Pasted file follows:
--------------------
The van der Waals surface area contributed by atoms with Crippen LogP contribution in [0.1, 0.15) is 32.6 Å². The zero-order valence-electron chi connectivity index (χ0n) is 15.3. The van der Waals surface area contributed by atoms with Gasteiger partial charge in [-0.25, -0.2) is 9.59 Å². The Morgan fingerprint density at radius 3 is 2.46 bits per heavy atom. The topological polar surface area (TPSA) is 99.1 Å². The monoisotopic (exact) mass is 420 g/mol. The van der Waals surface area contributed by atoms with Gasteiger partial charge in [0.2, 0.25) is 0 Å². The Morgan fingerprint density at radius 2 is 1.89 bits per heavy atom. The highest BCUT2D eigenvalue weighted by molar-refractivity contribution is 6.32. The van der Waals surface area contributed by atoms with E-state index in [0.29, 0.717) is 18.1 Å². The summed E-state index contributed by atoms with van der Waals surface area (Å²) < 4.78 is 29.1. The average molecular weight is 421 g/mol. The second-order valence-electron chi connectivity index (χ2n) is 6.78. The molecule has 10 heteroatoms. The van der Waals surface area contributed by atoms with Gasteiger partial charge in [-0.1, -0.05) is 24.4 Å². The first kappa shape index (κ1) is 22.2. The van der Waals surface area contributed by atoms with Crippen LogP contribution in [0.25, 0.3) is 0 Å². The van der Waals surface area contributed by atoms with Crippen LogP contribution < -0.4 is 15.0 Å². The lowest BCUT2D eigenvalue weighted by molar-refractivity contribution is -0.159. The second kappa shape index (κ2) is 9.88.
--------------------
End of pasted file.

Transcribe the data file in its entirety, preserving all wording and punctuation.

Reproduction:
The van der Waals surface area contributed by atoms with Crippen LogP contribution in [0.1, 0.15) is 32.6 Å². The zero-order valence-electron chi connectivity index (χ0n) is 15.3. The van der Waals surface area contributed by atoms with Gasteiger partial charge in [-0.25, -0.2) is 9.59 Å². The Morgan fingerprint density at radius 3 is 2.46 bits per heavy atom. The topological polar surface area (TPSA) is 99.1 Å². The monoisotopic (exact) mass is 420 g/mol. The van der Waals surface area contributed by atoms with Gasteiger partial charge in [0.2, 0.25) is 0 Å². The Morgan fingerprint density at radius 2 is 1.89 bits per heavy atom. The highest BCUT2D eigenvalue weighted by molar-refractivity contribution is 6.32. The van der Waals surface area contributed by atoms with E-state index in [0.29, 0.717) is 18.1 Å². The summed E-state index contributed by atoms with van der Waals surface area (Å²) < 4.78 is 29.1. The average molecular weight is 421 g/mol. The second-order valence-electron chi connectivity index (χ2n) is 6.78. The molecule has 10 heteroatoms. The van der Waals surface area contributed by atoms with Gasteiger partial charge in [-0.1, -0.05) is 24.4 Å². The first kappa shape index (κ1) is 22.2. The van der Waals surface area contributed by atoms with Crippen LogP contribution in [0.25, 0.3) is 0 Å². The van der Waals surface area contributed by atoms with Crippen LogP contribution < -0.4 is 15.0 Å². The lowest BCUT2D eigenvalue weighted by molar-refractivity contribution is -0.159. The second kappa shape index (κ2) is 9.88.